In mid 1995 the next step in the Department of Justice efforts to work with communities across the country was announced. The COPS Universal Hiring Program--dubbed Troops to COPS--is a program developed jointly by the Department of Justice and the Department of Defense to encourage the hiring of recently separated members of the armed forces as law enforcement officers. Since two of our recently hired officers were veterans, the City once again seized the opportunity to apply for another grant under the COPS Program. We were awarded $8,000 under this grant, as reimbursement for training expenses for the two officers, including attendance at our State Police Academy.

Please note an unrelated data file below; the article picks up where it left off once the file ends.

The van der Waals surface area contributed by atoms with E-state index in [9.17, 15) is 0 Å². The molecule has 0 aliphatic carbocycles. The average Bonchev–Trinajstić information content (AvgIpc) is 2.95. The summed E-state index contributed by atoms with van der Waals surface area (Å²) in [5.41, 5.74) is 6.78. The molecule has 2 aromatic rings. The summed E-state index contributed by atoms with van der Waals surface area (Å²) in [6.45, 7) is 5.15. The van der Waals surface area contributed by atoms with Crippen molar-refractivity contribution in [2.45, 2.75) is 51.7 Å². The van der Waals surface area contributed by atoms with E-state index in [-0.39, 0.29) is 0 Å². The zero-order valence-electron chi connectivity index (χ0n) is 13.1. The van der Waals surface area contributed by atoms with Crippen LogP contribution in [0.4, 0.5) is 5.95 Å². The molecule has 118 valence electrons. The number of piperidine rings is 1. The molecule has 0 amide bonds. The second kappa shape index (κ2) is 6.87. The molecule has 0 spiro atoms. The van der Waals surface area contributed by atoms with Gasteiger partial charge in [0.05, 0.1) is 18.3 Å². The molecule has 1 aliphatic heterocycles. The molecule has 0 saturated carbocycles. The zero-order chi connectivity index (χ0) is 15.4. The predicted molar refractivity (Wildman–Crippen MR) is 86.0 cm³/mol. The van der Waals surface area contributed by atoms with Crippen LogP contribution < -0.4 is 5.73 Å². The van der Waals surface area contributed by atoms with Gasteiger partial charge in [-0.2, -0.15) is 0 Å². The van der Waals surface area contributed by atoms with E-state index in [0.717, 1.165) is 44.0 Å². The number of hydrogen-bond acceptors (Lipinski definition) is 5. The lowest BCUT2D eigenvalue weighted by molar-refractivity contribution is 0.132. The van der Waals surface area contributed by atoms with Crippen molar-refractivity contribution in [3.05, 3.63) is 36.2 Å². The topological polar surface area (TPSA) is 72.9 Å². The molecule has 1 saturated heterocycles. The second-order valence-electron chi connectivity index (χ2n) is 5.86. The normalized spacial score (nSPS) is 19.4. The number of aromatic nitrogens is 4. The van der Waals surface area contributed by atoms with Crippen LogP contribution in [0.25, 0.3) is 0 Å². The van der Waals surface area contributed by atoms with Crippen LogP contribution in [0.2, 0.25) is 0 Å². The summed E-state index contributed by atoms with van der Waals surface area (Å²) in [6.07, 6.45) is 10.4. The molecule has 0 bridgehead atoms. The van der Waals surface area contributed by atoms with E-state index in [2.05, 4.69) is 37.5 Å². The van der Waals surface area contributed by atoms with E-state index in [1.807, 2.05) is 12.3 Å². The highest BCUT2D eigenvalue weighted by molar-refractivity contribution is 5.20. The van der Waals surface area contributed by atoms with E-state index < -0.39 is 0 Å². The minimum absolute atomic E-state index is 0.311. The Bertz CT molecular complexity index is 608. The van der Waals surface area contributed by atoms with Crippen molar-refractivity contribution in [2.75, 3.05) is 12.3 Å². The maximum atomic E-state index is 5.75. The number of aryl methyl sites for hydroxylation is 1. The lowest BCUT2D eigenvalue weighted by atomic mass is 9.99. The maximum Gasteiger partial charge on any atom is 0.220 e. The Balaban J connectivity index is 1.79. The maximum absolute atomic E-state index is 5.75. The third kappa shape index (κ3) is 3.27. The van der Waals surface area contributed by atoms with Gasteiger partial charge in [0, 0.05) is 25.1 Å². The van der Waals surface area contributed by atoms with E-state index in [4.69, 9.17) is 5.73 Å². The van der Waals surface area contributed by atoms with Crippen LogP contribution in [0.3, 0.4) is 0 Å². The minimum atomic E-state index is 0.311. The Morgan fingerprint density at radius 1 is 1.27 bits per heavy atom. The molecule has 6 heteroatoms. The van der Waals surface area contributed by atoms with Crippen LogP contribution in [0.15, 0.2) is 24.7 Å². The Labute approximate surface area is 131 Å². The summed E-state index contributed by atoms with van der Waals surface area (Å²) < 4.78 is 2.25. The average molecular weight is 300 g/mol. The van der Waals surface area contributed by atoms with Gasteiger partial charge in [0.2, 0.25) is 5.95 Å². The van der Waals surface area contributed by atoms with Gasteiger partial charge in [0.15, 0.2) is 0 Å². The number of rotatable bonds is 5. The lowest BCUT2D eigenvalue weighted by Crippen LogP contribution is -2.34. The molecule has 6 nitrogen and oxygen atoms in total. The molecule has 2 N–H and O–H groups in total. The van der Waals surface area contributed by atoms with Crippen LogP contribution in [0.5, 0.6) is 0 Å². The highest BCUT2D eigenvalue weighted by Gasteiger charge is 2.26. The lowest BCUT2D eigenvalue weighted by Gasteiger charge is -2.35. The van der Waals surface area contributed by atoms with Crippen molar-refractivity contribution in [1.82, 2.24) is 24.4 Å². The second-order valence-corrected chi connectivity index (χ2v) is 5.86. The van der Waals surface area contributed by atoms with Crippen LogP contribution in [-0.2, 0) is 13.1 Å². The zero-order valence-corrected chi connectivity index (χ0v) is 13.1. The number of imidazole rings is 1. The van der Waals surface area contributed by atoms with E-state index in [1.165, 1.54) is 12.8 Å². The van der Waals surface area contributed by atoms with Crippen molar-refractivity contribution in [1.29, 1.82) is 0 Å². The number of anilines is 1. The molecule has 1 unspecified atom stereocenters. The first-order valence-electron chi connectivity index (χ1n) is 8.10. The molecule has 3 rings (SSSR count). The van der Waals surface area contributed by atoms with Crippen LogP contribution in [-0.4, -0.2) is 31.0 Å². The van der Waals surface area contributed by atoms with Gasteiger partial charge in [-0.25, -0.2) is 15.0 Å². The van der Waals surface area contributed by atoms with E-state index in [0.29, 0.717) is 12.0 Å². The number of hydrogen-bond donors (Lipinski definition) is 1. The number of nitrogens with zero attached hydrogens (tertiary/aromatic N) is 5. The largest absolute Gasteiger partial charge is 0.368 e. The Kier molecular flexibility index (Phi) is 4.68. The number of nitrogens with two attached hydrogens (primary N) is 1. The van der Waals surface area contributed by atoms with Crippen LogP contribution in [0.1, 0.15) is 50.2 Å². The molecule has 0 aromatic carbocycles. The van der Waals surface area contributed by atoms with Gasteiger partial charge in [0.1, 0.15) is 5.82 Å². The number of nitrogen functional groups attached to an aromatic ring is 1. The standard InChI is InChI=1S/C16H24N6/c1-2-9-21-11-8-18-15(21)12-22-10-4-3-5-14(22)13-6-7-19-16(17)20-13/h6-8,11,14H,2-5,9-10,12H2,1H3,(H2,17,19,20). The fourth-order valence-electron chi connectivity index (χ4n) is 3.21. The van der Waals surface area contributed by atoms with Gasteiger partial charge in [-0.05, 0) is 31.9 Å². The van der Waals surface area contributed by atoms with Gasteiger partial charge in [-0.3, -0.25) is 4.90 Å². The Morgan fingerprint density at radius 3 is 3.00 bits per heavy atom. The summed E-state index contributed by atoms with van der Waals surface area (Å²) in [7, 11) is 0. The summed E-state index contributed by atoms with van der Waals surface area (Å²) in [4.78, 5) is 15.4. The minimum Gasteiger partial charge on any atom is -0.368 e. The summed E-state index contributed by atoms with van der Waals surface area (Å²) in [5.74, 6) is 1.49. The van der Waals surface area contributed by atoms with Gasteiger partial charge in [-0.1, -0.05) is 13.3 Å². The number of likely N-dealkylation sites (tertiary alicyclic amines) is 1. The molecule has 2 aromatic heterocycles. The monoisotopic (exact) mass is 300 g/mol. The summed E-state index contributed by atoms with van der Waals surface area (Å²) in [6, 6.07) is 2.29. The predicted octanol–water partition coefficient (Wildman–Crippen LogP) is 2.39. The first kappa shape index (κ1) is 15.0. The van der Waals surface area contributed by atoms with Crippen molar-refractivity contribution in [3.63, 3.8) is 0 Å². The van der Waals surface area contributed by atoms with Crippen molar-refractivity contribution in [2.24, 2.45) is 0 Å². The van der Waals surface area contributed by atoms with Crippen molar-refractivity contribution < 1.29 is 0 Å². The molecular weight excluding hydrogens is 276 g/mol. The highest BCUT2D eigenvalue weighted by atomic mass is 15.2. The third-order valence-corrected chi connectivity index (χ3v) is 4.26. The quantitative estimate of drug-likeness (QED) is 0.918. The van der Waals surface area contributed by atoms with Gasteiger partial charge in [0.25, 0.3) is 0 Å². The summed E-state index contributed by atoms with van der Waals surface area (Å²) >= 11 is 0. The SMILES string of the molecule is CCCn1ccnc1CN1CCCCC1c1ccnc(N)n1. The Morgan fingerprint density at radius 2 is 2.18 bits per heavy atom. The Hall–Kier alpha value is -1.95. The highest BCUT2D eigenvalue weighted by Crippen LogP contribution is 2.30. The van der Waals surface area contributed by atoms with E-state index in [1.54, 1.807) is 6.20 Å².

Funds Create Regional Task Force

With these new officers in place and doing a great job, we unfortunately found that we were running all the drug dealers out of the housing projects and into other areas of the City creating an entirely different problem. Various other Chiefs and Sheriffs met to discuss this now mutual problem and agree on a regional solution that incorporated the affected cities and counties.

We applied for another grant under the State of Georgia Edward Byrne Memorial Formula Grant Program. …

The rest of this article is only available to active members of Questia

Already a member? Log in now.

Notes for this article

Add a new note
If you are trying to select text to create highlights or citations, remember that you must now click or tap on the first word, and then click or tap on the last word.